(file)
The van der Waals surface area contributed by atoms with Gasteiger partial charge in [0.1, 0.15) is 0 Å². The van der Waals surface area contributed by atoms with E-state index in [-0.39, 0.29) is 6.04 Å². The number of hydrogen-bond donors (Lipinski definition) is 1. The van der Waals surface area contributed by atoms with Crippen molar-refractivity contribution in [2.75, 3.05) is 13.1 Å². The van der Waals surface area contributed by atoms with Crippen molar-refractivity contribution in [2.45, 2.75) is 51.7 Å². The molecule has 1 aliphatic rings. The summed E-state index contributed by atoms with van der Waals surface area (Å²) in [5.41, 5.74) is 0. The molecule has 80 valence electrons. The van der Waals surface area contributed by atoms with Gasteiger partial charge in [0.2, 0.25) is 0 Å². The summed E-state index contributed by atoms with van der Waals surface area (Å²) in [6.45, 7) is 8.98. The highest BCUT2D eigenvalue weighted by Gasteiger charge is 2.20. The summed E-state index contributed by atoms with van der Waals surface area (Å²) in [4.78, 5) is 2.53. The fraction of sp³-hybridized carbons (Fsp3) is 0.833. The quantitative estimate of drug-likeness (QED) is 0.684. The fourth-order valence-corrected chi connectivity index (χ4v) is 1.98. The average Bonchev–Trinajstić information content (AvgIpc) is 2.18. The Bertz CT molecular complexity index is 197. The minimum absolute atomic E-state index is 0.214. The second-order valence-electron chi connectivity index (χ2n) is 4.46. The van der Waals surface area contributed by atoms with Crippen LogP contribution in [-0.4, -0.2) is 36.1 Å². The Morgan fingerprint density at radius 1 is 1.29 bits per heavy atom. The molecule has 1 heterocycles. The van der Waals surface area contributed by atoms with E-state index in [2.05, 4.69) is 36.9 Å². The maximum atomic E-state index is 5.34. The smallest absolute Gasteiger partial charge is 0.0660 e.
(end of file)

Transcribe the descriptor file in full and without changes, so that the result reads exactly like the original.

The van der Waals surface area contributed by atoms with Gasteiger partial charge in [0.1, 0.15) is 0 Å². The van der Waals surface area contributed by atoms with E-state index in [-0.39, 0.29) is 6.04 Å². The number of hydrogen-bond donors (Lipinski definition) is 1. The van der Waals surface area contributed by atoms with Crippen molar-refractivity contribution in [2.75, 3.05) is 13.1 Å². The van der Waals surface area contributed by atoms with Crippen molar-refractivity contribution in [2.45, 2.75) is 51.7 Å². The molecule has 1 aliphatic rings. The summed E-state index contributed by atoms with van der Waals surface area (Å²) in [5.41, 5.74) is 0. The molecule has 80 valence electrons. The van der Waals surface area contributed by atoms with Gasteiger partial charge in [0.2, 0.25) is 0 Å². The summed E-state index contributed by atoms with van der Waals surface area (Å²) in [6.45, 7) is 8.98. The highest BCUT2D eigenvalue weighted by Gasteiger charge is 2.20. The summed E-state index contributed by atoms with van der Waals surface area (Å²) in [4.78, 5) is 2.53. The fraction of sp³-hybridized carbons (Fsp3) is 0.833. The quantitative estimate of drug-likeness (QED) is 0.684. The fourth-order valence-corrected chi connectivity index (χ4v) is 1.98. The average Bonchev–Trinajstić information content (AvgIpc) is 2.18. The Bertz CT molecular complexity index is 197. The minimum absolute atomic E-state index is 0.214. The second-order valence-electron chi connectivity index (χ2n) is 4.46. The van der Waals surface area contributed by atoms with Crippen LogP contribution in [-0.4, -0.2) is 36.1 Å². The Morgan fingerprint density at radius 1 is 1.29 bits per heavy atom. The molecule has 1 heterocycles. The van der Waals surface area contributed by atoms with E-state index in [2.05, 4.69) is 36.9 Å². The maximum atomic E-state index is 5.34. The smallest absolute Gasteiger partial charge is 0.0660 e.